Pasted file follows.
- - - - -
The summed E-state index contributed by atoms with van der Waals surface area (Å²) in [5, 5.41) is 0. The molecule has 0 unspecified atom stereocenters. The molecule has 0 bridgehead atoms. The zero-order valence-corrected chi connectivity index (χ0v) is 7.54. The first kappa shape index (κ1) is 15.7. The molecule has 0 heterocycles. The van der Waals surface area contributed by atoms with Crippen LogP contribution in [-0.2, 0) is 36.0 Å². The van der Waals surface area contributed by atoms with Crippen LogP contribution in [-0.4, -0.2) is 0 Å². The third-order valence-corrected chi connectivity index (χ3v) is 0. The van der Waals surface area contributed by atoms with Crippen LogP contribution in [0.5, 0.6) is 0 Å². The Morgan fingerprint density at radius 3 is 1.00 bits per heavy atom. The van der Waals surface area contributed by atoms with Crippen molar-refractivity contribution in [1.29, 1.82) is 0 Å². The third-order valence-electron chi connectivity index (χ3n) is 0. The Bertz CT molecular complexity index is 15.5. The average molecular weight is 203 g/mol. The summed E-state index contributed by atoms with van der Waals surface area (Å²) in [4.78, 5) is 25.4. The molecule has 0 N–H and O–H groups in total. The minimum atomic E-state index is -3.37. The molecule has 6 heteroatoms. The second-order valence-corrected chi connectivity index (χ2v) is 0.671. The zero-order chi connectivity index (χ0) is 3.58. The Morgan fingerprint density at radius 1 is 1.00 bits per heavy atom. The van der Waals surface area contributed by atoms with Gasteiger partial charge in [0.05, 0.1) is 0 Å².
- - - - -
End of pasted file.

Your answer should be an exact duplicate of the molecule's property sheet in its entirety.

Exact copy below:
The summed E-state index contributed by atoms with van der Waals surface area (Å²) in [5, 5.41) is 0. The molecule has 0 unspecified atom stereocenters. The molecule has 0 bridgehead atoms. The zero-order valence-corrected chi connectivity index (χ0v) is 7.54. The first kappa shape index (κ1) is 15.7. The molecule has 0 heterocycles. The van der Waals surface area contributed by atoms with Crippen LogP contribution in [-0.2, 0) is 36.0 Å². The van der Waals surface area contributed by atoms with Crippen LogP contribution in [-0.4, -0.2) is 0 Å². The third-order valence-corrected chi connectivity index (χ3v) is 0. The van der Waals surface area contributed by atoms with Crippen LogP contribution in [0.5, 0.6) is 0 Å². The Morgan fingerprint density at radius 3 is 1.00 bits per heavy atom. The van der Waals surface area contributed by atoms with Crippen molar-refractivity contribution in [1.29, 1.82) is 0 Å². The third-order valence-electron chi connectivity index (χ3n) is 0. The Bertz CT molecular complexity index is 15.5. The average molecular weight is 203 g/mol. The summed E-state index contributed by atoms with van der Waals surface area (Å²) in [4.78, 5) is 25.4. The molecule has 0 N–H and O–H groups in total. The minimum atomic E-state index is -3.37. The molecule has 6 heteroatoms. The second-order valence-corrected chi connectivity index (χ2v) is 0.671. The zero-order chi connectivity index (χ0) is 3.58. The Morgan fingerprint density at radius 1 is 1.00 bits per heavy atom. The van der Waals surface area contributed by atoms with Gasteiger partial charge in [0.05, 0.1) is 0 Å².